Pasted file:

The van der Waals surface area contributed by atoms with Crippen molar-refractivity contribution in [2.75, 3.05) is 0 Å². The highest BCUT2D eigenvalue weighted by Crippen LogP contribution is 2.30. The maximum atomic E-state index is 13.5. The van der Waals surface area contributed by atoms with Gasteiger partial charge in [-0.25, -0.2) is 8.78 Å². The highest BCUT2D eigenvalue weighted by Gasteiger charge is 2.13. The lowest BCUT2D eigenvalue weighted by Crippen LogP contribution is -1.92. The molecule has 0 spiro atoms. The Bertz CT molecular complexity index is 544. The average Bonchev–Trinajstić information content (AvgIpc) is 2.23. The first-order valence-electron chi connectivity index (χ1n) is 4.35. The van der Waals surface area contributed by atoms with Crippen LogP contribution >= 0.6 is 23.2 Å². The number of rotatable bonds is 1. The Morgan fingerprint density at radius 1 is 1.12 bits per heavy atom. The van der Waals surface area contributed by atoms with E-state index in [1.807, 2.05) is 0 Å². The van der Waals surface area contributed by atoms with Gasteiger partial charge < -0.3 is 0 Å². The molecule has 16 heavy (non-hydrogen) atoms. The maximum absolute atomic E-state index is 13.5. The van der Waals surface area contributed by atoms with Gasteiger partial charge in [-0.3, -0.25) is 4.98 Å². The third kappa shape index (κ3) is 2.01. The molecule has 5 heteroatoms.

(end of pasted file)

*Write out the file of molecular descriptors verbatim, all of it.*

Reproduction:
The van der Waals surface area contributed by atoms with Crippen molar-refractivity contribution in [2.75, 3.05) is 0 Å². The highest BCUT2D eigenvalue weighted by Crippen LogP contribution is 2.30. The maximum atomic E-state index is 13.5. The van der Waals surface area contributed by atoms with Gasteiger partial charge in [-0.25, -0.2) is 8.78 Å². The highest BCUT2D eigenvalue weighted by Gasteiger charge is 2.13. The lowest BCUT2D eigenvalue weighted by Crippen LogP contribution is -1.92. The molecule has 0 spiro atoms. The Bertz CT molecular complexity index is 544. The average Bonchev–Trinajstić information content (AvgIpc) is 2.23. The first-order valence-electron chi connectivity index (χ1n) is 4.35. The van der Waals surface area contributed by atoms with Crippen LogP contribution >= 0.6 is 23.2 Å². The number of rotatable bonds is 1. The Morgan fingerprint density at radius 1 is 1.12 bits per heavy atom. The van der Waals surface area contributed by atoms with E-state index in [1.807, 2.05) is 0 Å². The van der Waals surface area contributed by atoms with Gasteiger partial charge < -0.3 is 0 Å². The molecule has 16 heavy (non-hydrogen) atoms. The maximum absolute atomic E-state index is 13.5. The van der Waals surface area contributed by atoms with Gasteiger partial charge in [-0.3, -0.25) is 4.98 Å². The third kappa shape index (κ3) is 2.01. The molecule has 5 heteroatoms.